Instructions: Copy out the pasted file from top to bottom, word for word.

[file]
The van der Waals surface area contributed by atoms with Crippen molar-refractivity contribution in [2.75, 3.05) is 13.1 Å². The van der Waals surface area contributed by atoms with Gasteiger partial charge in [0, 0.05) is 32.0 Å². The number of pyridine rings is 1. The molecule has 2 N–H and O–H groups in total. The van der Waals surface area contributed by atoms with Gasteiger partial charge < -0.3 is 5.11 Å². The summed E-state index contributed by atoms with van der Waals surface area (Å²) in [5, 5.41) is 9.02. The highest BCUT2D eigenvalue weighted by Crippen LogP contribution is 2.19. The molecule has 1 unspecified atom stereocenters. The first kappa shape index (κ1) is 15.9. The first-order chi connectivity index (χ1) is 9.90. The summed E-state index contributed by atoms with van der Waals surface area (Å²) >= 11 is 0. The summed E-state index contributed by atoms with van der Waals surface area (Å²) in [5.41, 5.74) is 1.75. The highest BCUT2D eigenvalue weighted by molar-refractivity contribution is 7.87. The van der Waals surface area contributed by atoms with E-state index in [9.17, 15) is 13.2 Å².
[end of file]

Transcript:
The van der Waals surface area contributed by atoms with Crippen molar-refractivity contribution in [2.75, 3.05) is 13.1 Å². The van der Waals surface area contributed by atoms with Gasteiger partial charge in [0, 0.05) is 32.0 Å². The number of pyridine rings is 1. The molecule has 2 N–H and O–H groups in total. The van der Waals surface area contributed by atoms with Gasteiger partial charge < -0.3 is 5.11 Å². The summed E-state index contributed by atoms with van der Waals surface area (Å²) in [5, 5.41) is 9.02. The highest BCUT2D eigenvalue weighted by Crippen LogP contribution is 2.19. The molecule has 1 unspecified atom stereocenters. The first kappa shape index (κ1) is 15.9. The first-order chi connectivity index (χ1) is 9.90. The summed E-state index contributed by atoms with van der Waals surface area (Å²) >= 11 is 0. The summed E-state index contributed by atoms with van der Waals surface area (Å²) in [5.41, 5.74) is 1.75. The highest BCUT2D eigenvalue weighted by molar-refractivity contribution is 7.87. The van der Waals surface area contributed by atoms with E-state index in [9.17, 15) is 13.2 Å².